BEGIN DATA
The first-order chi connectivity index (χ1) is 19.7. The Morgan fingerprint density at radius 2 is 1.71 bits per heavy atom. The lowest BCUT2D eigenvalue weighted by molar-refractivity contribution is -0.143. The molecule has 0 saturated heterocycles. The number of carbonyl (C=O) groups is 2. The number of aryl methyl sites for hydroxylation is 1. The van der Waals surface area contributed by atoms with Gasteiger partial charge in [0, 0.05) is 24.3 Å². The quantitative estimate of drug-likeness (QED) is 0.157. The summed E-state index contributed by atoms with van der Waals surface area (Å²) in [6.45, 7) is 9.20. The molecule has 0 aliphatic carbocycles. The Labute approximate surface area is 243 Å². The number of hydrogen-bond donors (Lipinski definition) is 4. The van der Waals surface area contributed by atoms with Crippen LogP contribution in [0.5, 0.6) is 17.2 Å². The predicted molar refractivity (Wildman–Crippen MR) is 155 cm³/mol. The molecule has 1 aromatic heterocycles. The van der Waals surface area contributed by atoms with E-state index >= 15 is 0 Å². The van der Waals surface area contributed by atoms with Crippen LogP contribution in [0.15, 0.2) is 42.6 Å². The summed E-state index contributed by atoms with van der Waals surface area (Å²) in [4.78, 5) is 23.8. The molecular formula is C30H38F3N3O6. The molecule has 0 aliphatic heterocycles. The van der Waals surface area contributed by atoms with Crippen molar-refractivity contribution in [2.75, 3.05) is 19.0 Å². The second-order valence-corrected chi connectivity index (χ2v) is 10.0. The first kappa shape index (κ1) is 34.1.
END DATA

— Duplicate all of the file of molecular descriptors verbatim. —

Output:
The first-order chi connectivity index (χ1) is 19.7. The Morgan fingerprint density at radius 2 is 1.71 bits per heavy atom. The lowest BCUT2D eigenvalue weighted by molar-refractivity contribution is -0.143. The molecule has 0 saturated heterocycles. The number of carbonyl (C=O) groups is 2. The number of aryl methyl sites for hydroxylation is 1. The van der Waals surface area contributed by atoms with Gasteiger partial charge in [0, 0.05) is 24.3 Å². The quantitative estimate of drug-likeness (QED) is 0.157. The summed E-state index contributed by atoms with van der Waals surface area (Å²) in [6.45, 7) is 9.20. The molecule has 0 aliphatic carbocycles. The Labute approximate surface area is 243 Å². The number of hydrogen-bond donors (Lipinski definition) is 4. The van der Waals surface area contributed by atoms with Crippen LogP contribution in [0.5, 0.6) is 17.2 Å². The predicted molar refractivity (Wildman–Crippen MR) is 155 cm³/mol. The molecule has 1 aromatic heterocycles. The van der Waals surface area contributed by atoms with E-state index >= 15 is 0 Å². The van der Waals surface area contributed by atoms with Crippen LogP contribution in [0.15, 0.2) is 42.6 Å². The summed E-state index contributed by atoms with van der Waals surface area (Å²) in [4.78, 5) is 23.8. The molecular formula is C30H38F3N3O6. The molecule has 0 aliphatic heterocycles. The van der Waals surface area contributed by atoms with Crippen molar-refractivity contribution in [2.75, 3.05) is 19.0 Å². The second-order valence-corrected chi connectivity index (χ2v) is 10.0. The first kappa shape index (κ1) is 34.1.